Briefly crushed by the global pandemic, Praters, based in Rossville, Georgia, looks ahead to a banner year


When the global pandemic threatened his business in 2020, John Prater looked to the 1990s.

Today, Praters Inc. is known worldwide for designing, painting and finishing portable basketball floors for colleges and universities, professional teams and leagues, and special events, including the Olympics. Prater says his Rossville, Georgia-based facility is the largest of its kind in the world, where his employees can store 50 portable floors and work up to nine at a time.

But Prater recalls his very first job was to paint and finish the playing field at Baylor School’s Jimmy Duke Arena.

“I probably got $3,000 or $4,000,” he says.

So when the pandemic put an end to the 2020 college basketball tournaments and forced the cancellation of several events over the following months, Prater returned to his beginnings.

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Praters, based in Rossville, Georgia, is aiming for a banner year

“I started working for [secondary] schools within 100 miles – Hamilton County, Catoosa County, Walker County. We still had this business, and although schools were closed, contractors were allowed to work between April and July.

“It wasn’t as profitable, but the beggars can’t choose,” he says. “We had lost $750,000 in reserved contracts. We were fighting for every revenue stream we could get.”

Praters went on hiatus the following year when the NCAA played its basketball tournaments in ‘bubbles’ – the men at various venues in and around Indianapolis, Ind., and the women at multiple venues in and near San Antonio, Texas.

“We had 10 courts in Indianapolis and 12 in San Antonio,” says Prater, who adds that the company landed more business when the NBA and WNBA moved back into the Florida bubbles.

“And we networked like banshees during COVID,” he adds. “So many people in the basketball events business have been scrambling to find work. We’ve built a great relationship and been very busy this past fall. The relentlessness in trying to get things done has really taken a toll. its fruit.”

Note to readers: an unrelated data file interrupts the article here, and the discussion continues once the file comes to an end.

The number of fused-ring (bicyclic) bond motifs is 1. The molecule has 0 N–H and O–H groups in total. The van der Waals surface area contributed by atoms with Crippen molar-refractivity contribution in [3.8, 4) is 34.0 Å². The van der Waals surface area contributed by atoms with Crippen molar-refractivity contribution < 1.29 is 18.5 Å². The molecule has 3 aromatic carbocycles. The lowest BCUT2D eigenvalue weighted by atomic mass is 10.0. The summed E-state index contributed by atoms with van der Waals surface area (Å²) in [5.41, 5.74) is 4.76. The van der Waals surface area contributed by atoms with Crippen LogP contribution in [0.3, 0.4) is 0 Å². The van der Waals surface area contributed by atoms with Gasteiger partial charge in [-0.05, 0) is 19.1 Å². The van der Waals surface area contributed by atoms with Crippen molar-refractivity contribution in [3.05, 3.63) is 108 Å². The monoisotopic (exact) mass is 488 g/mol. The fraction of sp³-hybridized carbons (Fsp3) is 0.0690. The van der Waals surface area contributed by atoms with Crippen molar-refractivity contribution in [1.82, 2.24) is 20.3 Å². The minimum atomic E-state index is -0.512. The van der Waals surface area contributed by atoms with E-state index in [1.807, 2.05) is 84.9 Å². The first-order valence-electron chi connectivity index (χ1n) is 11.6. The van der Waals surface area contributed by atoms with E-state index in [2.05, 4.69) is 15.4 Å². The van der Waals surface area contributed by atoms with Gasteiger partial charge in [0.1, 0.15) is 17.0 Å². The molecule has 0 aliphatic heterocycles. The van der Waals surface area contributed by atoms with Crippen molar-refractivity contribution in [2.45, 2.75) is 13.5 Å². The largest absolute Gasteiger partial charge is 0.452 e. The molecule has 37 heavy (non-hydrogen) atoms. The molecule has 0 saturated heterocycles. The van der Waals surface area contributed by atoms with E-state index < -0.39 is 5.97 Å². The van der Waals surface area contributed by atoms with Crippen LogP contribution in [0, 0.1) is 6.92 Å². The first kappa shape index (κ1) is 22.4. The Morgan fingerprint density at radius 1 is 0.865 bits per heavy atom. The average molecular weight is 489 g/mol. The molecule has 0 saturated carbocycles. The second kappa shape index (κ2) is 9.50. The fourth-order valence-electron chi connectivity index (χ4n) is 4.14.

The result, according to Prater, is that the company is on track in 2022 to surpass its previous record year, 2019, by 20%.

“It’s a testament to the people around me every day,” says Prater. “The best people in the world.

“It’s easy to be a member of the team when things are going well,” he adds. “It’s when everything is falling apart in front of you that we weren’t in panic mode. We got together and said, ‘How are we going to fix this?'”

Prater admits his company hasn’t been immune to the supply chain and labor shortages that have plagued businesses around the world in recent months, but he’s trying to see them through a prism different.

“[Labor] is a numbers game,” he says. “We used our coaches and our friends in the school system to help us find people who were right for us.

“And one of the things I’m most proud of is that we weren’t late. [delivering] anything in 2021,” he says. “I can come up with an excuse about the supply chain, raise my hand and say, ‘I just can’t do it’ or find a way to make it happen.

“That’s my hat to it – that we’re a dynamic company,” he says.

Although the design, painting and finishing of portable courts remains the core of Praters’ business, the company owner says it is growing in several areas. One is decals, which Prater says can range from 20 feet in diameter to fit down the center of a floor to large enough to wrap around an entire regulation floor. Decals now account for about 30% of the company’s annual revenue, he says.

“We got a patent in 2017,” says Prater. “Our game decals allow us to create a unique event for sponsors who want their brand image to be front and center, and we’re the only company in the world that can do that. [decals] safe for players.”

“We coat the decals with a finish in our shop that gives them the same coefficient of friction as the floor,” he says. “The NBA, NCAA, ESPN and others all agree that our decals work, and there is no other decal that does.”

Praters is also going to Hollywood. The owner said the company had to deliver a court in Los Angeles for a remake of the 1992 movie “White Men Can’t Jump.”

Marketing director Anna Prater, the owner’s daughter, said the company supplied the floors used in the 2006 film “Glory Road”, last year’s “Space Jam” reboot and the gym-dance scene at the 2021 remake of “West Side Story”.

“And we recreated the floors in [HBO series] “Saving time,” she adds. “It’s all on the same floor – we fly [crews] at different times to wrap it around to resemble the floors used in 1979 by the Los Angeles Lakers, Boston Celtics and Philadelphia 76ers.

“We have other film projects we’ll be working on this summer, in addition to another season of ‘Winning Time’,” she says. “[Film/TV] has been a really fun way to grow as a company.”

And it’s another reminder for John Prater of how his business started over a generation ago.

“We provided graphic design and color for Hixson High School 25 years ago,” he says, “and now we do it for Warner Bros., Paramount and [director] Steven Spielberg.”

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